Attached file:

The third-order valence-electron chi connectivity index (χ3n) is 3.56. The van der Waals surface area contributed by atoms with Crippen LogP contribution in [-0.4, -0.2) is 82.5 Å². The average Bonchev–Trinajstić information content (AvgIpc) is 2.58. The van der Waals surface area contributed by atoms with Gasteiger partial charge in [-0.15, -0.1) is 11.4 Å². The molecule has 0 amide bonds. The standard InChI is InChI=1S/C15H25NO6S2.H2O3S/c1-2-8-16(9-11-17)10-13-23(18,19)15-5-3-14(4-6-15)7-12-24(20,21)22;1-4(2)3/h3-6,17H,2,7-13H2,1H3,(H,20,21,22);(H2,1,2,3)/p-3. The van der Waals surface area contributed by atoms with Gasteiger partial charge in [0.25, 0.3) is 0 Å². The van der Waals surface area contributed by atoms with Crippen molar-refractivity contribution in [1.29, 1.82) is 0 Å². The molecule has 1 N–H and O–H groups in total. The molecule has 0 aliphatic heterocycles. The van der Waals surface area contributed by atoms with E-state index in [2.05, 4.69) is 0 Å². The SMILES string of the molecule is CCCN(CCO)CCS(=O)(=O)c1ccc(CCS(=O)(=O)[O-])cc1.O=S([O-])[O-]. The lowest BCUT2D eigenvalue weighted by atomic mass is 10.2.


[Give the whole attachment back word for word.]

The third-order valence-electron chi connectivity index (χ3n) is 3.56. The van der Waals surface area contributed by atoms with Crippen LogP contribution in [-0.4, -0.2) is 82.5 Å². The average Bonchev–Trinajstić information content (AvgIpc) is 2.58. The van der Waals surface area contributed by atoms with Gasteiger partial charge in [-0.15, -0.1) is 11.4 Å². The molecule has 0 amide bonds. The standard InChI is InChI=1S/C15H25NO6S2.H2O3S/c1-2-8-16(9-11-17)10-13-23(18,19)15-5-3-14(4-6-15)7-12-24(20,21)22;1-4(2)3/h3-6,17H,2,7-13H2,1H3,(H,20,21,22);(H2,1,2,3)/p-3. The van der Waals surface area contributed by atoms with Gasteiger partial charge in [0.25, 0.3) is 0 Å². The van der Waals surface area contributed by atoms with Crippen molar-refractivity contribution in [1.29, 1.82) is 0 Å². The molecule has 1 N–H and O–H groups in total. The molecule has 0 aliphatic heterocycles. The van der Waals surface area contributed by atoms with E-state index in [2.05, 4.69) is 0 Å². The SMILES string of the molecule is CCCN(CCO)CCS(=O)(=O)c1ccc(CCS(=O)(=O)[O-])cc1.O=S([O-])[O-]. The lowest BCUT2D eigenvalue weighted by atomic mass is 10.2.